Physician Procrastination as a Decision-Making Tool

April 27, 2015

I know it is April, but I finally made a New Year's resolution. I will start being proactive about my procrastination.

This year I thought that it was about time that I made some New Year's resolutions. It's something that I've always intended to do, but I kept putting it off.

Procrastination has been characterized in pejorative terms by many notable figures:

Benjamin Franklin: "You may delay, but time will not, and lost time is never found again."

Charles Dickens: ""You cannot escape the responsibility of tomorrow by evading it today."

Abraham Lincoln: "Things may come to those who wait, but only the things left by those who hustle."

If the negative view of procrastination is valid, we procrastinators must be a sorry lot - indecisive, disorganized, slothful, and indolent. I should feel terrible about putting things off, but I don't and I started to wonder why not.

Mark Twain, as you might expect, expressed a contrarian, more sardonic, view: "Never put off 'till tomorrow what may be done day after tomorrow just as well." This encouraged me to think more analytically about the pros and cons of delaying a decision.

Sometime a situation presents an immediate threat to life or limb - a real emergency. There is no time to lose. Action is required now.

There is no time to thoroughly weigh the options. One must rely on their training, experience, and instinct. One reason that physicians get (or should get) the big bucks is their willingness and ability to handle emergencies. If there is no emergency, then there is time to deliberate, gather information, and consider the various possibilities. How much time? Sometimes a lot, sometimes not much, but enough to give some thought to the situation before acting. When time runs out, either the deliberation has produced a decision or panic ensues.

"Thinking Fast and Slow" by Daniel Kahneman has led me to believe that, rather than being a character flaw, procrastination can be a powerful decision making strategy. Not being ready to decide is often a sign that the decision is one that is either really difficult or totally trivial. In both situations it can be hard to finalize a decision.

When the matter is trivial, there is really no good basis on which to make a decision; any one of a number of options would do just fine. It boils down to personal preference and no more. It's perfectly reasonable to wait until the decision is required and then just make it. Whatever the decision, it will be fine and there was no advantage gained from making it early.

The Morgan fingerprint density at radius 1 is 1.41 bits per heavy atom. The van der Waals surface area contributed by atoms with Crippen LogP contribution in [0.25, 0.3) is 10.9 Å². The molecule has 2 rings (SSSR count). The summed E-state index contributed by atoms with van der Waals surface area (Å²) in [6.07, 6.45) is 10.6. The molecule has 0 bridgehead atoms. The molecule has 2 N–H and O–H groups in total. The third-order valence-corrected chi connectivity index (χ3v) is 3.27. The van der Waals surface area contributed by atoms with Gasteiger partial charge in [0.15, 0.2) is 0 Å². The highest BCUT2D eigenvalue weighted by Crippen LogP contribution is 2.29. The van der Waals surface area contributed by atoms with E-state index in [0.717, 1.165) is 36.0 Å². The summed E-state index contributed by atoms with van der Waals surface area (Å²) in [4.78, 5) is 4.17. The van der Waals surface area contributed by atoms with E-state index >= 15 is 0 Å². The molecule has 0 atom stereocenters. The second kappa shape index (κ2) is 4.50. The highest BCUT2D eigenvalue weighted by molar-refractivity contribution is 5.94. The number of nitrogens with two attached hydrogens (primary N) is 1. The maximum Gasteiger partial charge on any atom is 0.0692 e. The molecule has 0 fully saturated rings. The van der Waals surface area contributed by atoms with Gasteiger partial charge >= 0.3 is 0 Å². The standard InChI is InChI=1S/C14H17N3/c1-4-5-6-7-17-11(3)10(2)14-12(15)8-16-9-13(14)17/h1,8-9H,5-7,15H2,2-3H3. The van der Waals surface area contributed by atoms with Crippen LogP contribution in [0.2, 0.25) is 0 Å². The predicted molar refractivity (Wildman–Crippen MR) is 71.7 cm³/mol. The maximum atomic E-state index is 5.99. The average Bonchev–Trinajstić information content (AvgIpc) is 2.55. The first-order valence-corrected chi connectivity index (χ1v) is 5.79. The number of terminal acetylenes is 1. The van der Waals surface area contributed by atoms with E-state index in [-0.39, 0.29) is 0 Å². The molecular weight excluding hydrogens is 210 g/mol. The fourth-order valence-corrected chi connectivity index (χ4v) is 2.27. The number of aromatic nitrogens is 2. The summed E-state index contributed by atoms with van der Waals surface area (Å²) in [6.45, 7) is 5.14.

On the other hand, when the matter is really complex and the decision will have significant ramifications, there are myriad factors to consider. Generally, no single one stands out as most important or critical. All the factors are significant. One must deliberately weigh the pros and cons. Books have been written about this. The field is called Multi-Attribute (or Multi-Factor) Decision Making. For example, there is "Multiple Attribute Decision Making: An Introduction (Quantitative Applications in the Social Sciences)" by K . Paul Yoon and Ching-Lai Hwang. When the decision is complex, time allows the potentially important factors to be identified, quantified and weighed. This is why I believe that procrastination is a powerful decision-making tool.

Should time run out before the deliberations are complete, or if it runs out unexpectedly, the situation is transformed from one of thoughtful deliberation to an emergency. And we know what to do in an emergency - we fall back on training, experience, and instinct. Of course, if you haven't been getting meaningful training and experience and consequently have no instincts, you not only have an emergency, you have a problem.

So ... my first New Year's resolution is to be proactive about my procrastination. I will use it as a decision-making strategy, not simply an excuse to take a nap and, if I get around to it, I'll have another resolution to report on next time.